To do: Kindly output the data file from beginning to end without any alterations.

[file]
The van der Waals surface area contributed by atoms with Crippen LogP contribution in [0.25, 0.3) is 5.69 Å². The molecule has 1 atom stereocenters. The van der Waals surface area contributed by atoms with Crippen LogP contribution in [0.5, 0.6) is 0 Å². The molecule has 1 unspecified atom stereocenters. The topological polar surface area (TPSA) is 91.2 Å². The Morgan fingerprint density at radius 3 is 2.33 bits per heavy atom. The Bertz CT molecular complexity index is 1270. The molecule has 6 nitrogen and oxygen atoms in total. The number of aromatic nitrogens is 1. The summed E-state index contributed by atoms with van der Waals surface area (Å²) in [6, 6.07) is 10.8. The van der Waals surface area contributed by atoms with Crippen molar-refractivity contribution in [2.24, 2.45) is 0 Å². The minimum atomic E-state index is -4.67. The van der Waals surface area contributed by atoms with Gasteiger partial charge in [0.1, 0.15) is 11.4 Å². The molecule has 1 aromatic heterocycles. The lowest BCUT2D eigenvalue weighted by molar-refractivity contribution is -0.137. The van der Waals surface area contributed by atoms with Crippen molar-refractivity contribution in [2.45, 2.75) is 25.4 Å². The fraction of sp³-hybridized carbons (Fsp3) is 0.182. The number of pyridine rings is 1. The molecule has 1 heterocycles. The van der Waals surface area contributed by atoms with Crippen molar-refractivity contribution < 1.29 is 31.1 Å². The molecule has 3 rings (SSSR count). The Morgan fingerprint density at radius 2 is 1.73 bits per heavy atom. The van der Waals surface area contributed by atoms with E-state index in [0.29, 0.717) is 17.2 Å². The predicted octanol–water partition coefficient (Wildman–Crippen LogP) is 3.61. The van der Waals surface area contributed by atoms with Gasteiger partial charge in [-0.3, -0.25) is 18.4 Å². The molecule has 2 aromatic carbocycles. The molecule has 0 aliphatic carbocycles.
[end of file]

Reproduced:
The van der Waals surface area contributed by atoms with Crippen LogP contribution in [0.25, 0.3) is 5.69 Å². The molecule has 1 atom stereocenters. The van der Waals surface area contributed by atoms with Crippen LogP contribution in [0.5, 0.6) is 0 Å². The molecule has 1 unspecified atom stereocenters. The topological polar surface area (TPSA) is 91.2 Å². The Morgan fingerprint density at radius 3 is 2.33 bits per heavy atom. The Bertz CT molecular complexity index is 1270. The molecule has 6 nitrogen and oxygen atoms in total. The number of aromatic nitrogens is 1. The summed E-state index contributed by atoms with van der Waals surface area (Å²) in [6, 6.07) is 10.8. The van der Waals surface area contributed by atoms with Crippen molar-refractivity contribution in [2.24, 2.45) is 0 Å². The minimum atomic E-state index is -4.67. The van der Waals surface area contributed by atoms with Gasteiger partial charge in [0.1, 0.15) is 11.4 Å². The molecule has 1 aromatic heterocycles. The lowest BCUT2D eigenvalue weighted by molar-refractivity contribution is -0.137. The van der Waals surface area contributed by atoms with Crippen molar-refractivity contribution in [2.45, 2.75) is 25.4 Å². The fraction of sp³-hybridized carbons (Fsp3) is 0.182. The number of pyridine rings is 1. The molecule has 1 heterocycles. The van der Waals surface area contributed by atoms with Crippen molar-refractivity contribution < 1.29 is 31.1 Å². The molecule has 3 rings (SSSR count). The Morgan fingerprint density at radius 2 is 1.73 bits per heavy atom. The van der Waals surface area contributed by atoms with E-state index in [0.29, 0.717) is 17.2 Å². The predicted octanol–water partition coefficient (Wildman–Crippen LogP) is 3.61. The van der Waals surface area contributed by atoms with Gasteiger partial charge in [-0.3, -0.25) is 18.4 Å². The molecule has 2 aromatic carbocycles. The molecule has 0 aliphatic carbocycles.